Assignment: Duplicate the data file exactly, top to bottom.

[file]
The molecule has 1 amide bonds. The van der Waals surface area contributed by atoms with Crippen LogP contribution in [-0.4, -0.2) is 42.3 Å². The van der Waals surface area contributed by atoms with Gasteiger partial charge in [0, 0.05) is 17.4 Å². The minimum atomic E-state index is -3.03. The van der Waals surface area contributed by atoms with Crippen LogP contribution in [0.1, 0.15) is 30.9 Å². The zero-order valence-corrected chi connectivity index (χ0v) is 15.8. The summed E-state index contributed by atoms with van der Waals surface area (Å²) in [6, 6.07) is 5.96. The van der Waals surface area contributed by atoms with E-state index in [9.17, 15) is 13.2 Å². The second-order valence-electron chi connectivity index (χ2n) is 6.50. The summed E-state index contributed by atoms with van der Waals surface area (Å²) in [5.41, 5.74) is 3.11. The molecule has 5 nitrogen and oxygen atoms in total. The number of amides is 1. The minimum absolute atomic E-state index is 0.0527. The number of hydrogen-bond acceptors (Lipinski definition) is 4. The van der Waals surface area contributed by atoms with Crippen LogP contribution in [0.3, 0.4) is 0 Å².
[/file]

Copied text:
The molecule has 1 amide bonds. The van der Waals surface area contributed by atoms with Crippen LogP contribution in [-0.4, -0.2) is 42.3 Å². The van der Waals surface area contributed by atoms with Gasteiger partial charge in [0, 0.05) is 17.4 Å². The minimum atomic E-state index is -3.03. The van der Waals surface area contributed by atoms with Crippen LogP contribution in [0.1, 0.15) is 30.9 Å². The zero-order valence-corrected chi connectivity index (χ0v) is 15.8. The summed E-state index contributed by atoms with van der Waals surface area (Å²) in [6, 6.07) is 5.96. The van der Waals surface area contributed by atoms with E-state index in [9.17, 15) is 13.2 Å². The second-order valence-electron chi connectivity index (χ2n) is 6.50. The summed E-state index contributed by atoms with van der Waals surface area (Å²) in [5.41, 5.74) is 3.11. The molecule has 5 nitrogen and oxygen atoms in total. The number of amides is 1. The minimum absolute atomic E-state index is 0.0527. The number of hydrogen-bond acceptors (Lipinski definition) is 4. The van der Waals surface area contributed by atoms with Crippen LogP contribution in [0.3, 0.4) is 0 Å².